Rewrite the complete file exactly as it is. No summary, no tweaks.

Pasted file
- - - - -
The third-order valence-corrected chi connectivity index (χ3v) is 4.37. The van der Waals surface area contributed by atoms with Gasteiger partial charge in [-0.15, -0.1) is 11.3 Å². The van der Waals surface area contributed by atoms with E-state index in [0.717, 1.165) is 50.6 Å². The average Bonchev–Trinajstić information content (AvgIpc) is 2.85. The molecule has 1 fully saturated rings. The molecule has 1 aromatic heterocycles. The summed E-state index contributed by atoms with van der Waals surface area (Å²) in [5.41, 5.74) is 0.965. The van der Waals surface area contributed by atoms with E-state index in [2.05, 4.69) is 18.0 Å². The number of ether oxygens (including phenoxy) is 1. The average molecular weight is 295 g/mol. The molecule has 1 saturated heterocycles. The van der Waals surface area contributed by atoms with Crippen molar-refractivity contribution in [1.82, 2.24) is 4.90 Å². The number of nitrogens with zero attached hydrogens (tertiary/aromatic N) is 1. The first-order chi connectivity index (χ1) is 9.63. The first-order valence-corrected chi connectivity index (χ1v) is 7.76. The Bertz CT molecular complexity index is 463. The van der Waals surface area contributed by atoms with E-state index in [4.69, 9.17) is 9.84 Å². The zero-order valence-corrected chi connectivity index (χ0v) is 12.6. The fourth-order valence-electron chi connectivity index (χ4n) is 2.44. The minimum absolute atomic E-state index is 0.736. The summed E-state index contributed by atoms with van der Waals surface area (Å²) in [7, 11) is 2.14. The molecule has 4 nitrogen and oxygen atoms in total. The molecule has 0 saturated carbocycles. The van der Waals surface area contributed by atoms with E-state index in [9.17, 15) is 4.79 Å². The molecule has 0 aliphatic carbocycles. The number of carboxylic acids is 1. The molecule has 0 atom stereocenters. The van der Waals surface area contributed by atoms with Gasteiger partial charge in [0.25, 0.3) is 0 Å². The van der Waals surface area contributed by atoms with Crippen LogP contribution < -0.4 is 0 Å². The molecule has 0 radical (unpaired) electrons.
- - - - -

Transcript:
The third-order valence-corrected chi connectivity index (χ3v) is 4.37. The van der Waals surface area contributed by atoms with Gasteiger partial charge in [-0.15, -0.1) is 11.3 Å². The van der Waals surface area contributed by atoms with E-state index in [0.717, 1.165) is 50.6 Å². The average Bonchev–Trinajstić information content (AvgIpc) is 2.85. The molecule has 1 fully saturated rings. The molecule has 1 aromatic heterocycles. The summed E-state index contributed by atoms with van der Waals surface area (Å²) in [5.41, 5.74) is 0.965. The van der Waals surface area contributed by atoms with E-state index in [2.05, 4.69) is 18.0 Å². The number of ether oxygens (including phenoxy) is 1. The average molecular weight is 295 g/mol. The molecule has 1 saturated heterocycles. The van der Waals surface area contributed by atoms with Crippen molar-refractivity contribution in [1.82, 2.24) is 4.90 Å². The number of nitrogens with zero attached hydrogens (tertiary/aromatic N) is 1. The first-order chi connectivity index (χ1) is 9.63. The first-order valence-corrected chi connectivity index (χ1v) is 7.76. The Bertz CT molecular complexity index is 463. The van der Waals surface area contributed by atoms with E-state index in [4.69, 9.17) is 9.84 Å². The zero-order valence-corrected chi connectivity index (χ0v) is 12.6. The fourth-order valence-electron chi connectivity index (χ4n) is 2.44. The minimum absolute atomic E-state index is 0.736. The summed E-state index contributed by atoms with van der Waals surface area (Å²) in [7, 11) is 2.14. The molecule has 4 nitrogen and oxygen atoms in total. The molecule has 0 saturated carbocycles. The van der Waals surface area contributed by atoms with E-state index in [9.17, 15) is 4.79 Å². The molecule has 0 aliphatic carbocycles. The number of carboxylic acids is 1. The molecule has 0 atom stereocenters. The van der Waals surface area contributed by atoms with Gasteiger partial charge in [0.25, 0.3) is 0 Å². The van der Waals surface area contributed by atoms with Crippen LogP contribution < -0.4 is 0 Å². The molecule has 0 radical (unpaired) electrons.